Why it Sucks to Work in a Call Center
Who Wants to Work at a Call Center?
It’s very easy to get hired at a call center, even if you’ve never worked at one before. All you need is basic computer skills and the ability to speak somewhat clearly on the phone. But if you have worked in one and got fired or quit, chances are other call centers won’t want to hire you.
Paid training is always fun, but once that’s over and you’ve been working on your own for a few weeks, it starts to wear on you. The customers are rarely nice—in fact, most of the time they’re flat-out rude and disrespectful. The repetitive nature of the job can be both good and bad: If you’re feeling down and you really don’t want to go to work that day, the repetition can help you handle it. On the other hand, at some point you will get bored and desperate for variation.
In my opinion, the worst part about working in a call center are the rules about being late. Generally if you are more than four minutes late, you get a point. If you earn too many points, you get fired. It doesn’t matter how good of a job you do, even if you’re the best customer service person ever. If you're five minutes late, you'll be fired, and then you will have to explain why you got fired every time you apply for a job (if they even bother asking—sometimes they'll just discount you entirely).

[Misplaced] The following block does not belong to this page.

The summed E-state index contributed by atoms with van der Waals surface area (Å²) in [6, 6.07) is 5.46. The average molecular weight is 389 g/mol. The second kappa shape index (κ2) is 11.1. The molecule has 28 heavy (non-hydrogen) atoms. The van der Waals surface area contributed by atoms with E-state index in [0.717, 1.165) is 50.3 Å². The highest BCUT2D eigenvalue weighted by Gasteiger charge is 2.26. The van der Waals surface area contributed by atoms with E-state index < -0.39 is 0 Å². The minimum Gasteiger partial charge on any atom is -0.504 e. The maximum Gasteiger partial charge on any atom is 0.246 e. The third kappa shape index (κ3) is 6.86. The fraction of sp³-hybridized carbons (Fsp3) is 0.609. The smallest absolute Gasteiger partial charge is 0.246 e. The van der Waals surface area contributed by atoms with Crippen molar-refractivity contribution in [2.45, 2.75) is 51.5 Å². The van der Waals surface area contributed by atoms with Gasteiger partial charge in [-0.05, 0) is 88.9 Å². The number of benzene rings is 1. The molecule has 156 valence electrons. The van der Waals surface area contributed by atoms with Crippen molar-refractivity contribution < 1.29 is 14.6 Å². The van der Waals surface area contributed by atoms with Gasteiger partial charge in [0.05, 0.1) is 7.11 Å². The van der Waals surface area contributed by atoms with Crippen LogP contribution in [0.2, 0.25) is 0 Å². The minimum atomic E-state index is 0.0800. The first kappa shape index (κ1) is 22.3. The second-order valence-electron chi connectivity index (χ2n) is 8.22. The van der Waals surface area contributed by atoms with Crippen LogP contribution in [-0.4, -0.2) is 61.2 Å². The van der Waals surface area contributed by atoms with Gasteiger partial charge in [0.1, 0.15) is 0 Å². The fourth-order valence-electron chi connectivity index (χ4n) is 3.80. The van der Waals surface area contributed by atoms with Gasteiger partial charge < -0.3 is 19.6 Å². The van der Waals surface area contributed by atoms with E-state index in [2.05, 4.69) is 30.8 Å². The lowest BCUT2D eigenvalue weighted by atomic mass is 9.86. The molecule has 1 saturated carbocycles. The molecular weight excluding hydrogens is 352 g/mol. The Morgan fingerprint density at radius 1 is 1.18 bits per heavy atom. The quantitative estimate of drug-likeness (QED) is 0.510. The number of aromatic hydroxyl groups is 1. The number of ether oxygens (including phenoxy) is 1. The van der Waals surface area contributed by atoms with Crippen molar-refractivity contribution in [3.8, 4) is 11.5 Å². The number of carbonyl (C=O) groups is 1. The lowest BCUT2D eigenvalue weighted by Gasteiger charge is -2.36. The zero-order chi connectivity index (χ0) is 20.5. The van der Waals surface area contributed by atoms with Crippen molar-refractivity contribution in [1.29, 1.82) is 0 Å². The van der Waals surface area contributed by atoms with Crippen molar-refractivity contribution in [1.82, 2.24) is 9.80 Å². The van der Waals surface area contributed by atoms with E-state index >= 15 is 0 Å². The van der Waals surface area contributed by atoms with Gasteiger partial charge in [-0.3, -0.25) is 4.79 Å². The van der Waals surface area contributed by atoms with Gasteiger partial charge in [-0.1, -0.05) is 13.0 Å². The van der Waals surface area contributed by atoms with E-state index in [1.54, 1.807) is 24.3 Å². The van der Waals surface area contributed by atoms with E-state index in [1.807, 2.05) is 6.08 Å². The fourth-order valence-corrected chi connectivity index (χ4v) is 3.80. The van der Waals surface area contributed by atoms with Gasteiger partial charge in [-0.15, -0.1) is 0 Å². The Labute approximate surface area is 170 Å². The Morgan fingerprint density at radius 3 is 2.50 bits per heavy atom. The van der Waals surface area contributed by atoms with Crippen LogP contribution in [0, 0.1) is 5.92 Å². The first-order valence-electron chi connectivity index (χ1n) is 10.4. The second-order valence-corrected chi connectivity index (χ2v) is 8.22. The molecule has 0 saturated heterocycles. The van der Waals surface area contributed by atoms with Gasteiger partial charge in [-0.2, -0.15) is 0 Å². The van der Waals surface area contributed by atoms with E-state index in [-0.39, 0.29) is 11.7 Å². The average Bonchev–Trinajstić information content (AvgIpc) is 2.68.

It’s not a good idea to work in a call center if you have kids, friends, doctor’s appointments, or any other circumstances that might cause you to be late or miss a day every now and then.
What do you think?
Have you ever worked at a call center?
The Truth About Working at a Call Center
Call Center Employee Loses It
Behind the Scenes at a Call Center
Call Center Training 101
Join the Conversation
If you're considering a job at or currently work at a call center, take a moment to browse through the great comments below and add your own story there.